Impact of Brexit on the Agricultural Work Force
As we start 2018, many workers from eastern Europe have chosen not to return to Britain this year. This has left a significant labour shortage across a number of industries, most significantly for us at Powell & Co. in construction, agriculture and food production.
Dr Richard Byrne (Harper Adams University) writes today “Agri-tech is not going to fill the gap immediately and the UK needs to make agriculture a more attractive career option for Britons.”
Whilst there are many stories of unharvested fresh produce left to rot it’s not just horticulture which is vulnerable to labour loss. Much of the meat processing industry is heavily reliant on EU workers. Many of these have worked in the industry for many years, being trained to take on the responsibility of management positions and are making significant contributions to developing new systems and markets. In construction too we can see the same pattern. Fears over Brexit causing skilled workers to question their future working in the UK when their skills are esaily transferable to other European countries.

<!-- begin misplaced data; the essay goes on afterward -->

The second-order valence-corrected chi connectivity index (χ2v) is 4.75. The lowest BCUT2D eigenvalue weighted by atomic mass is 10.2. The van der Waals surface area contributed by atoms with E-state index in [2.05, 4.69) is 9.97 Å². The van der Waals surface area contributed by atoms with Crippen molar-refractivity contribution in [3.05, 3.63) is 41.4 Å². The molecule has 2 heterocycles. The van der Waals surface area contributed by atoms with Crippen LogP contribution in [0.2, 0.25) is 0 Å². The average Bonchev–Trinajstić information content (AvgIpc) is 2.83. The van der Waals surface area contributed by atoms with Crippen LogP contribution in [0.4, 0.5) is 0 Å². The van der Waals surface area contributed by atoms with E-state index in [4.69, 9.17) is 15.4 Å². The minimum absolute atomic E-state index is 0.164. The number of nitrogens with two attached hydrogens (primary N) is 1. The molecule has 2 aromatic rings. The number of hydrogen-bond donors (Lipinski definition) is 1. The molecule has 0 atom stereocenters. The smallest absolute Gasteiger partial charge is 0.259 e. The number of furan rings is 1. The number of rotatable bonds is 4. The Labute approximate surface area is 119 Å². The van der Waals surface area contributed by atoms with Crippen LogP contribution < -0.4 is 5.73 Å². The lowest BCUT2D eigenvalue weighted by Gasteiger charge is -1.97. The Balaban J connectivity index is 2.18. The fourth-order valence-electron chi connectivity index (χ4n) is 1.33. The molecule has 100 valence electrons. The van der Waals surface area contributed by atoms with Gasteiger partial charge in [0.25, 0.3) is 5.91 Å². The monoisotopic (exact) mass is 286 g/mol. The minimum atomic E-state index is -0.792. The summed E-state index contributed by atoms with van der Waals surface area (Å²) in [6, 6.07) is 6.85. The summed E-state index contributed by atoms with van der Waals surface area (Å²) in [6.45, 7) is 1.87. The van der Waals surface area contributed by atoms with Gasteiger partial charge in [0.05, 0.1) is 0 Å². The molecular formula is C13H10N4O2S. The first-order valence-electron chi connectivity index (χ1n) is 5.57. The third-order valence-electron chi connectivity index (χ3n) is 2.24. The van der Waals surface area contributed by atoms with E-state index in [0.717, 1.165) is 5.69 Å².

In his article, Dr Byrne goes on to calls on the UK goverment to provide a surety of labour supply. The recent Oxford Farming Conference emphasised again and again that long term business planning is key in the agricultural sector. Amongst the host of other factors discussed at Oxford, producers need to enter into contracts knowing they have the competent workers they require.
We join the call not only to invest in technology and systems but to invest in people. We started the year by taking a couple of hours out to spend time with all the staff at Powell & Co. involving them in our business plans and communicating the importance we give to them.